Study: Health insurance plans not providing smoking cessation therapy pursuant to Affordable Care Act

WASHINGTON — Many health insurance plans are failing to provide coverage mandated by the healthcare reform law for treatments to help smokers and other tobacco users quit, the Campaign for Tobacco-Free Kids reported Monday, citing a study of insurance contracts by Georgetown University researchers that the group commissioned. 

"The [Patient Protection and] Affordable Care Act recognized that coverage for preventive care, including helping people quit tobacco, is a critical part of improving health and reducing healthcare costs in our country," stated Matthew Myers, president of the Campaign for Tobacco-Free Kids. "Covering effective tobacco cessation treatments is a smart way for insurers to avoid the cost of future illness, and it is the law."

The ACA requires all new private health insurance plans to cover preventive health services recommended with an A or B grade by the U.S. Preventive Services Task Force with no cost-sharing, such as co-pays. These recommendations include tobacco cessation treatments, which received an A grade. The USPSTF recommends that clinicians ask adults about tobacco use and provide cessation interventions for tobacco users. It found that more or longer counseling sessions improve quit rates, and combining counseling with medication is more effective for treating tobacco dependence than either therapy used alone.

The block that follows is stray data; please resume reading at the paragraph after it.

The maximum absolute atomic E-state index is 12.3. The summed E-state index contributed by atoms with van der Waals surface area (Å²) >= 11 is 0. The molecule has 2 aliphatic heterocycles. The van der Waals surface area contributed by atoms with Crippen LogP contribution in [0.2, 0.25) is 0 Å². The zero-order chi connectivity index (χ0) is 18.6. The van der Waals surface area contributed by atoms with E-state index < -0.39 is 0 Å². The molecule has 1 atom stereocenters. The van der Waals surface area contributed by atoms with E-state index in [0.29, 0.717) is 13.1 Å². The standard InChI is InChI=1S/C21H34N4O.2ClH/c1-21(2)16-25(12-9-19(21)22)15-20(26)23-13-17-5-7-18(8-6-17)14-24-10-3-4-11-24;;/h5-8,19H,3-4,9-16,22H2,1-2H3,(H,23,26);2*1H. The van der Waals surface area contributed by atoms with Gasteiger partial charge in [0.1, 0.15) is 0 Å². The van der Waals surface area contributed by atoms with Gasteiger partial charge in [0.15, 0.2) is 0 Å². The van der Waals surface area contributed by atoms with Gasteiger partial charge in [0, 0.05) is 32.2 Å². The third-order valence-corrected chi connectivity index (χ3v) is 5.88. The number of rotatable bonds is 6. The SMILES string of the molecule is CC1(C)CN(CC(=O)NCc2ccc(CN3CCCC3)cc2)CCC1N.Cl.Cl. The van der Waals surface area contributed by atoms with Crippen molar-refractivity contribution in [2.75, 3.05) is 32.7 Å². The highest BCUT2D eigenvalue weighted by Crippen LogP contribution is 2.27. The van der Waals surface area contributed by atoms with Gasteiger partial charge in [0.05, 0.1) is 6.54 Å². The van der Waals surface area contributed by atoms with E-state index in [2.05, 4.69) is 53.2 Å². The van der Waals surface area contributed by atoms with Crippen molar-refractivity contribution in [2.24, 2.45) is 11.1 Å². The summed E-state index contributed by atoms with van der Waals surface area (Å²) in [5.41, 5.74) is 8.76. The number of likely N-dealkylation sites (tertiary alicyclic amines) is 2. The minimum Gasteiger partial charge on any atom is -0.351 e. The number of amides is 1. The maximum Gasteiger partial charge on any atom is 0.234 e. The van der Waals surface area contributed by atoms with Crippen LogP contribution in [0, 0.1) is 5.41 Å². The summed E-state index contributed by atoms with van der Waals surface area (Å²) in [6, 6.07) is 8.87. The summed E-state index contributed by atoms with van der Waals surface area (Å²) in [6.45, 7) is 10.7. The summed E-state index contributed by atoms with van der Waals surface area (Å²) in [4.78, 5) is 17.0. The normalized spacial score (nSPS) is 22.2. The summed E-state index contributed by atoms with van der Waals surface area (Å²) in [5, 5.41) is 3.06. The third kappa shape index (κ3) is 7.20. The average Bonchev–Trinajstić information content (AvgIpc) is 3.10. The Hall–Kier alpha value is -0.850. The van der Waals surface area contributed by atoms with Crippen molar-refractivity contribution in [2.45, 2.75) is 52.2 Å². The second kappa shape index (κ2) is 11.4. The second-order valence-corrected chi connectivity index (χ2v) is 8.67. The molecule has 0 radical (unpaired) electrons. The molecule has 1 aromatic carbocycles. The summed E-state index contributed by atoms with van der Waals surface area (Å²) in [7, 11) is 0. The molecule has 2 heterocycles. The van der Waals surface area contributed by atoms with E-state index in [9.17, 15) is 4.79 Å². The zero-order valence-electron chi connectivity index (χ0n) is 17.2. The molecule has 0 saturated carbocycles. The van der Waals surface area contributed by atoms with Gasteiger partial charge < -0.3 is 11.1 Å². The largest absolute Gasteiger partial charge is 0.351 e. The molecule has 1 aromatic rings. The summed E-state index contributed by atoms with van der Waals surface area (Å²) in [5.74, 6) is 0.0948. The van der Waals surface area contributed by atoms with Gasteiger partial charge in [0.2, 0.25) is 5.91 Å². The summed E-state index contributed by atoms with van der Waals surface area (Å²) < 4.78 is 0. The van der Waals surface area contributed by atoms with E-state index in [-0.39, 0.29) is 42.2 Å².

To determine how the cessation coverage requirement is being implemented, insurance experts at the Georgetown University Health Policy Institute analyzed 39 health insurance plans sold in six states, including individual, small group, federal employee and state employee plans. The researchers found that many policies are rife with confusing and conflicting language that could leave consumers uncertain if tobacco cessation treatments are covered and discourage them from seeking these treatments. It also found that many policies included gaps in coverage for cessation counseling and medication and cost-sharing requirements that appear to conflict with the law.

For example, while 36 contracts indicated that they covered tobacco cessation or are providing coverage consistent with the USPSTF recommendations, 26 of these contracts also included language entirely or partially excluding tobacco cessation from coverage.

Only 4-of-39 plans stated they covered individual, group and phone counseling and both prescription and over-the-counter medications. Many policies specifically excluded certain types of counseling and provided no coverage of prescription and OTC medications for tobacco cessation.

And in apparent conflict with the law, some policies included cost-sharing requirements. Seven-of-36 contracts that clearly covered counseling required cost-sharing for counseling by in-network providers, and 6-of-24 contracts that covered prescription drugs required cost-sharing.

The study was commissioned by the Campaign for Tobacco-Free Kids with funding from Pfizer.

For the complete study, click here

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